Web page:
Lab Format

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When scientists do an experiment, it is important that they keep a complete and accurate record of how they did their experiment, what their results were, and what conclusions were formed from these results.  In order to do this, they write up a lab report. While you are studying science at Bonney Lake High School, there will be occasions when it will be required that you write up a lab report.  The general format and descriptions of sections for writing a laboratory report follows. Final drafts of labs should be typed or written in blue or black ink.

The title for the entire lab should be written on the first line of the page. Two lines should be skipped between each section of the report. The title for each section should be written just inside the left margin of your notebook and the text or table for that section should start on the next line just inside the left margin as well. 

Title: The title should be specific or creative, telling exactly what you are studying.  If there is a title already given, you may use it.

Background:  (This section may not be included on all lab reports.) The background information includes all information you know before the experiment either through prior knowledge or research. This section goes from very general about the topic to very specific to your investigation.

Problem/Purpose Question: The statement of the purpose or problem should be simple, direct and always in the form of a question at the end of the background information. Both a manipulated and responding variable should be included in the question. Your entire report should be directed towards answering this question.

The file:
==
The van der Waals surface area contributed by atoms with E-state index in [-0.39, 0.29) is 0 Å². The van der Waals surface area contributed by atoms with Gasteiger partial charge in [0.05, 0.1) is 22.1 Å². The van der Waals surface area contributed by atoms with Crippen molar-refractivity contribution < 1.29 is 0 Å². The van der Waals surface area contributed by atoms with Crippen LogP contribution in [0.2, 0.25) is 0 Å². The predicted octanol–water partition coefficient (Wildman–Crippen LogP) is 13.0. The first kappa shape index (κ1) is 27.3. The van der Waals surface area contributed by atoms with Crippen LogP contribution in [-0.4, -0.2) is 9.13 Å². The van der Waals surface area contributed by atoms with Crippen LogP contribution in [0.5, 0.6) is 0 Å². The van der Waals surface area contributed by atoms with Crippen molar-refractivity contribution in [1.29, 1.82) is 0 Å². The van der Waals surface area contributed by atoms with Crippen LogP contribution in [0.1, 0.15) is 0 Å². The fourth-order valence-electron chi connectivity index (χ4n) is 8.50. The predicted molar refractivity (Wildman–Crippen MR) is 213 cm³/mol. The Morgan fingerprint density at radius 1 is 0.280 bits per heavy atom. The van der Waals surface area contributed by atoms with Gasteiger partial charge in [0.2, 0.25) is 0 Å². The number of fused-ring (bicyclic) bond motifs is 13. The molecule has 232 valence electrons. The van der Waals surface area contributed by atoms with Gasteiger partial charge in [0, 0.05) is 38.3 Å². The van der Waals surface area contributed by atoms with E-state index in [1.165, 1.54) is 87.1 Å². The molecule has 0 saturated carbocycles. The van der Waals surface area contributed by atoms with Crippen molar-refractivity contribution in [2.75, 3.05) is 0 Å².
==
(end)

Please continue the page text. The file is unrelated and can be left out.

Hypothesis: The hypothesis is  an educated guess as to how you think the results might turn out. It should answer your purpose question. The hypothsesis should be in the “If/Then/Because” format, with the "If" part about what you will do to the manipulated variable, the "Then" part about what you predict will happen to the responding variable, and the "Because" part should explain why you think it will happen that way.

Materials and Procedure:  List all of the equipment and materials that are needed to do the experiment, so that someone else could repeat the experiment if they wanted. Your procedure should tell exactly what you did and how it was done, again so that someone else could duplicate your work. It should be in a logical step-by-step list for clarity.  Brands, amounts, sizes and such details should be included. Include validity measures in your steps that help make your experiment more valid, be sure to include when and how you recorded your data, and repeated your entire experiment. The manipulated, responding and constant variables, as well as, experimental control should also be included.

Observations and Data: The data section is a record of quantitative experimental data in the form of charts, graphs, or tables. Your observations tell what actually took place and are a record of qualitative data. An observation is a description using one of your five senses and can include drawings. Your opinion or inferences should not be include in your observations.

Analysis:  This section is reserved for calculations and processing of data. Here you show all the calculations you make, using the raw data, to determine your values. These can also include calculations of averages (means) and percent error. Answers to pre-made questions may also be included in this section.

Conclusions:   This section begins by making a relationship statement about the variables being tested that includes data from your experiment to support what you say.  It should also include an explanation of why you think they did what they did. Then an example from the real world should be explained where the same results are seen. Some possible errors should be identified and then an explanation of how they could have affected the results should be included. Finally, a new question should be developed to test the concepts that includes both a manipulated and responding variable.